Man-made wonders of the world under threat from war, want and tourism

By Ciar Byrne,Media Correspondent
Monday 14 February 2005 01:00

Some of the world's greatest man-made treasures are increasingly threatened by war, tourism and consumerism, the television historian Dan Cruickshank says.

Some of the world's greatest man-made treasures are increasingly threatened by war, tourism and consumerism, the television historian Dan Cruickshank says.

Cultural icons around the globe and across the centuries, from the Incan remains at Machu Picchu to tribal masks in Mali, are at risk, says Cruickshank, who has chronicled 80 of the world's most important artefacts and archaeological and architectural sites for a BBC2 series.

The threat of war in Iran is of particular concern, leaving a country with a rich cultural heritage vulnerable to bomb damage and looting, he adds.

Cruickshank visited 34 countries to make the series, Around the World in 80 Treasures, travelling from the Americas to Australia, south-east Asia, Africa and Europe, taking in India, China, Japan and former Soviet republics.

He described the scale of the threat to the heritage of these countries as "dismaying" and identified three main problems: war and its aftermath, mass tourism and the desire of tribal people to embrace Western culture. "When I was in Iran it was particularly alarming that there could be action that could put treasures at risk. To be reminded of the cultural richness of that part of the world and realise it could become a battleground is horrible.

In 2002, Cruickshank visited Afghanistan to investigate the damage wreaked by 22 years of war and the Taliban regime, culminating in the destruction of the Bamiyan Buddhas. He warned that Iran could face a similar situation and is at particular risk of looting.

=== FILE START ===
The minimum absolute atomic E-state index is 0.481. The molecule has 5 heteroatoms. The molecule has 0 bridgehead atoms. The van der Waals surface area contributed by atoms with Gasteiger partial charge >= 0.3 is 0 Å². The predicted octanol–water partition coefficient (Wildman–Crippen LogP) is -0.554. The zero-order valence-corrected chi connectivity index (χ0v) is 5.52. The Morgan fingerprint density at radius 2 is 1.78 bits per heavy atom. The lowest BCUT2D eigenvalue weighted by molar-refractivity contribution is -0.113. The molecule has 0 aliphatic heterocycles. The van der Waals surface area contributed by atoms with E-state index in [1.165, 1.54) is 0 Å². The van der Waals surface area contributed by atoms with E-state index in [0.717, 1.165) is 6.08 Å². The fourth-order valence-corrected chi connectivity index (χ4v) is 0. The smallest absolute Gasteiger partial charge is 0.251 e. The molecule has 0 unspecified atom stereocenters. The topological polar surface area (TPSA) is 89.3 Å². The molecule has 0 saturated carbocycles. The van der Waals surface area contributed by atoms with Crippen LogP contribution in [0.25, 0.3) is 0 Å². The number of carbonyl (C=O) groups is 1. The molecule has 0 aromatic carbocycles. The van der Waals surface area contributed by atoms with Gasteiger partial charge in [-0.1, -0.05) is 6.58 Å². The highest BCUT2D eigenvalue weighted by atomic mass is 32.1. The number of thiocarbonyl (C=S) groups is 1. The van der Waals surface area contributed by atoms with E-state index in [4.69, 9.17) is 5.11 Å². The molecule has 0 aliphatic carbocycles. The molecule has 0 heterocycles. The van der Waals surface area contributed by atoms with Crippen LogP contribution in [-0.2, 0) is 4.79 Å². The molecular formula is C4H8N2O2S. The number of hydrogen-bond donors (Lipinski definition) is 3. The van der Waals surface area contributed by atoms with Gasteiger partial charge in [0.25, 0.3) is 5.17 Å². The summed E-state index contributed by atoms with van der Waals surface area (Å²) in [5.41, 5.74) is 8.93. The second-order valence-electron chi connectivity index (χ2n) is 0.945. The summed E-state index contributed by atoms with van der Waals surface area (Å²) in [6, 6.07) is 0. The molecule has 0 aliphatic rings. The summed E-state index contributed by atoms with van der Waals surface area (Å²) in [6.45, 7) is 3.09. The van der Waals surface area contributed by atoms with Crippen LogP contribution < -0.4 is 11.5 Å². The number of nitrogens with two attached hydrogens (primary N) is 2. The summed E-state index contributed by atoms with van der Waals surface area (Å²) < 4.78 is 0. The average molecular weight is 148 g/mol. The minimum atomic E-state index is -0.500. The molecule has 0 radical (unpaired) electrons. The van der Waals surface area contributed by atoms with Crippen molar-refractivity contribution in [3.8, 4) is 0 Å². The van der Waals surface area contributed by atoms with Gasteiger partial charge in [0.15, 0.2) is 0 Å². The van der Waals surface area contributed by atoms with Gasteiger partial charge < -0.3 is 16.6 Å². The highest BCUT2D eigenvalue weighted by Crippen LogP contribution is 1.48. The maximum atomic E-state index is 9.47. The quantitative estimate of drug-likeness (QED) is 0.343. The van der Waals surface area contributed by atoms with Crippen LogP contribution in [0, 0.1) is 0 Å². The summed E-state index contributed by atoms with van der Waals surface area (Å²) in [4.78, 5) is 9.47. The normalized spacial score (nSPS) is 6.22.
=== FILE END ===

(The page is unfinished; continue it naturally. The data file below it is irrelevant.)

"I was worried about the direct physical threat," he says. "When there's chaos, there's huge looting and destruction. The biggest danger is looting, not necessarily bombing."

The treasures he visited in Iran include the Imam mosque in the Isfahan province, 250 miles south of Tehran, described as "possibly the world's most beautiful mosque" and cuneiform writing carved into the rock in the town of Bisitun, which enabled scholars to decipher the Epic of Gilgamesh.

Visits to tribes in the Amazon and Africa revealed the impact of "the almost insufferable march of materialism". The Umuhara tribe of Brazil, which makes ceremonial head-dresses from parrot feathers and women's hair, has survived despite the ruin of the rainforest.

But government-imposed conservation measures mean they can no longer hunt the animals on which they depend for their livelihood, including the parrots whose feathers are essential to the head-dress.

In Mali, the mask of the Dogon tribe was once a revered object to be hidden from view, but is now being bartered for Western goods. "My going there with my four-wheel-drive and wearing Western clothes was another nail in the coffin," Cruickshank says. "It's a culture dying with a sad whisper. You can't control the hearts and minds of the people."

One of his "blackest moments" came in Azerbaijan, in the Fire Temple at Baku. The 17th century shrine is built on the site of a much older Zoroastrian temple over a pocket of natural gas that fuelled a vent with an "eternal" flame. But in 1969 the natural supply ran out and gas is now piped in from the public supply.

The Andean mountain city of Machu Picchu and the Cambodian temple of Angkor Wat are suffering from "the remorseless destruction of tourism ... thousands of feet pounding ancient stones".

But some corners remain unaffected by tourism. With no commercial flights, Cruickshank had to hire a plane to reach Torajaland in Indonesia, to see effigies of tribal ancestors, built by an animalistic society that celebrates death as the most important aspect of life.

The series also looks at "dark treasures" such as the 1851 Navy Colt revolver used in the American Civil War, emblematic of the association many in the United States make between guns and freedom.

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